Linux kernel live patching is a way to apply critical and important security patches to a running Linux kernel, without the need to reboot or interrupt runtime.
There is a difference between a patch and an update. An update is a new, more minor version of a package and it can contain bug fixes, performance improvements, new features, edits at the command line, and other enhancements. A patch is a partial snippet of code (usually the differing output between two versions of a package or file) that fixes a vulnerability in the existing version. These patches fix vulnerabilities without latency so that the existing implementation can run more securely and system administrators can hold off on rebooting until the next regular maintenance window.
In theory, live patching could be used for any patch for the running kernel, including regular bug fixes and enhancements. In practice, the priority function for live patching has been major security vulnerabilities, since these are fixes that shouldn’t be delayed. With Red Hat Enterprise Linux, we have focused on security patches and kernel live patching is considered a security feature (with management benefits for administrators).
Without live patching, applying a patch requires the reboot of the patched service or app in order to load the new changes of the patched version. This is true even for patches applied to the Linux kernel itself, creating a conundrum for Linux system administrators: They need to apply imperative security updates, but that means unscheduled reboots to the linux server, including latency and downtime.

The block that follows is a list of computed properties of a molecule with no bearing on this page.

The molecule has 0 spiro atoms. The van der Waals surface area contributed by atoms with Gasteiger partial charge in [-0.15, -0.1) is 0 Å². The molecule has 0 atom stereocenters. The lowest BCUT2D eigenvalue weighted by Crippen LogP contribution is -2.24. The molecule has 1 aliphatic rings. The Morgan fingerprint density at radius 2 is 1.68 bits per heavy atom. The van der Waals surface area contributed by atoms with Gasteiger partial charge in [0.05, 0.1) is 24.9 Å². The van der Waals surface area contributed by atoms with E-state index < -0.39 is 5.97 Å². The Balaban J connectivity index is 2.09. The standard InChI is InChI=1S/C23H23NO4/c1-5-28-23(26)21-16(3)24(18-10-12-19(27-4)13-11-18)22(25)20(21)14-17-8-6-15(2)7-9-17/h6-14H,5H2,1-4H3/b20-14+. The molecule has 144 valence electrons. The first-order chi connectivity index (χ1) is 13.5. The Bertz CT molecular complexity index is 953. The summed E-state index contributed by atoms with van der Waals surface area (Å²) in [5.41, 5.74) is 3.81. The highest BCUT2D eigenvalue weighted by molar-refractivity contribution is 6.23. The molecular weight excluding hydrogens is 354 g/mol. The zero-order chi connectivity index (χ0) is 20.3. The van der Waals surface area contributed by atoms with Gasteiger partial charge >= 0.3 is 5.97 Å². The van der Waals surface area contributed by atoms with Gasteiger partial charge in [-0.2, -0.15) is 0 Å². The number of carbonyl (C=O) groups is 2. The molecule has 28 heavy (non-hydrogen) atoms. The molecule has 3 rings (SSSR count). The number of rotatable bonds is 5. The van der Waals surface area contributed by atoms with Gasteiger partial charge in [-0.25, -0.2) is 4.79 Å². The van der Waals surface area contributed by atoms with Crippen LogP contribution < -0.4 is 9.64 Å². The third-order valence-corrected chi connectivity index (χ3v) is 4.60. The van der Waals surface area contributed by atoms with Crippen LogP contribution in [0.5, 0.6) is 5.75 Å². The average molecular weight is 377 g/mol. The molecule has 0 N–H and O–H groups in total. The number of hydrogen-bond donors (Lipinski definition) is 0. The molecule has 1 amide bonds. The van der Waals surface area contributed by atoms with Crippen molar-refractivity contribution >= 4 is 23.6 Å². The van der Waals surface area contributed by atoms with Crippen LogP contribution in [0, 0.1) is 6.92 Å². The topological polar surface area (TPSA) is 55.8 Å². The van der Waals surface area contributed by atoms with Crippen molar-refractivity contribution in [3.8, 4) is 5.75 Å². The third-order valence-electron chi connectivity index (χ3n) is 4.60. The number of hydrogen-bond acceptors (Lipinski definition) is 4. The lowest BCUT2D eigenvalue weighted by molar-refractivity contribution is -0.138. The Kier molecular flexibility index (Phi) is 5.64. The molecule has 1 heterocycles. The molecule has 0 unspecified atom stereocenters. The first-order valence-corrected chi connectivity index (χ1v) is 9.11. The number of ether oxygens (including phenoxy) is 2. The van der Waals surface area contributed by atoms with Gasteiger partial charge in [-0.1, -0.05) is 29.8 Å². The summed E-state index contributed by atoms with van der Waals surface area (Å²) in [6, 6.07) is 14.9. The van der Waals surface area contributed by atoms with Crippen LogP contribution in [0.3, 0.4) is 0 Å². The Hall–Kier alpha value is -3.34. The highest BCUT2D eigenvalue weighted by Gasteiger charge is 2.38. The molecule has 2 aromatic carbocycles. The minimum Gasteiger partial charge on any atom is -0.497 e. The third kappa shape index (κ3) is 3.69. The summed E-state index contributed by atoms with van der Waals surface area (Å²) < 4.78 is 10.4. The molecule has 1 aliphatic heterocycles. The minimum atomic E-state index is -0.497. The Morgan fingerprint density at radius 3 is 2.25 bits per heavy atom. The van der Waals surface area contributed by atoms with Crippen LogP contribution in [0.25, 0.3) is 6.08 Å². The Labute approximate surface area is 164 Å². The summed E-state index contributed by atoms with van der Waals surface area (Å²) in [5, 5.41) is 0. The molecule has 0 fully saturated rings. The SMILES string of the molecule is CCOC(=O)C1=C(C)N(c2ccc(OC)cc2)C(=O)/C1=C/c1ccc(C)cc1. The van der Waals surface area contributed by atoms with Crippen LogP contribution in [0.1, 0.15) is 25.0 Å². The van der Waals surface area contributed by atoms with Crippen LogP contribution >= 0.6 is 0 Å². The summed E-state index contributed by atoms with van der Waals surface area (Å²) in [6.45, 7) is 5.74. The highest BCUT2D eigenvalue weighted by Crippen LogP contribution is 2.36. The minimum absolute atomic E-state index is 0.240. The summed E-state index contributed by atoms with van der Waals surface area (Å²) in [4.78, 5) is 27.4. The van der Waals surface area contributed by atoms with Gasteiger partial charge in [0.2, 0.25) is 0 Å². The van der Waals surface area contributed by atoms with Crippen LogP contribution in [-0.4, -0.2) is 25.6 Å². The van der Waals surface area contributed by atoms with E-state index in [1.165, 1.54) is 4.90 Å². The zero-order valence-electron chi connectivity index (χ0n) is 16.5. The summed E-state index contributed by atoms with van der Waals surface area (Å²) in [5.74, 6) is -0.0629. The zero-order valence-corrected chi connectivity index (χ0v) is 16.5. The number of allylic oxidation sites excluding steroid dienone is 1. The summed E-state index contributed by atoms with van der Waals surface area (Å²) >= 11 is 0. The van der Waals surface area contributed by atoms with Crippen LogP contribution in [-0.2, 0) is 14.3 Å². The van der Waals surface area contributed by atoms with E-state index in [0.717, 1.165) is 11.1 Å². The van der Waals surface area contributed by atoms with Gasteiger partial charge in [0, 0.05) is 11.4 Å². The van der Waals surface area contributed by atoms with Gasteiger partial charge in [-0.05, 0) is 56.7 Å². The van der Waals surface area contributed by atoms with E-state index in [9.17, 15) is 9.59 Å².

This was the predicament encountered by a student system administrator at MIT, Jeff Arnold. He had a system with a pending security update and chose to delay addressing the vulnerability. That system ended up being hacked. In 2008, Arnold decided to address the challenge he’d faced by creating what he called "rootless kernel security updates" — a way of applying and loading security patches to a system as it was running. That initial project (ksplice) was the creation of the concept of Linux kernel live patching.
Dynamic software updates are a challenge in computing because of the complexity of dealing with things like stateless versus stateful services, persistence, data management, transactions, and following commands—all things that are at the very foundation of how a service or application operates.
What Arnold and subsequent projects for Linux kernel live patching did was use tools within the kernel space to load kernel modules.
Linux system operations are divided into two sections: the user space (where all the services and applications operate), and the kernel space (where the core system operations are). The kernel is an intermediary for all of the applications to access hardware resources like the CPU and storage. Along with the kernel itself, administrators can create custom kernel modules to extend or modify functionality, and these kernel modules can be loaded and executed dynamically, even after boot.
What kernel live patching tools do is create a kernel module out of the patched code, then using the ftrace (function trace) tool to route from the obsolete function to the new replacement function, patch module, or patched function.
Figure 1: How kernel live patching works
Ksplice was the first project for live patching the Linux kernel; however, ksplice was sold to Oracle and eventually changed to a closed-source tool. Other development teams began trying to come up with open source projects that could replace ksplice, with two slightly different projects launching in 2014: kpatch from Red Hat and kgraft from SuSE. Ultimately, for the good of the Linux kernel community, Red Hat and SuSE developers worked together to create livepatch, which is a common layer within the Linux kernel that allows people to develop compatible kernel live patching tools.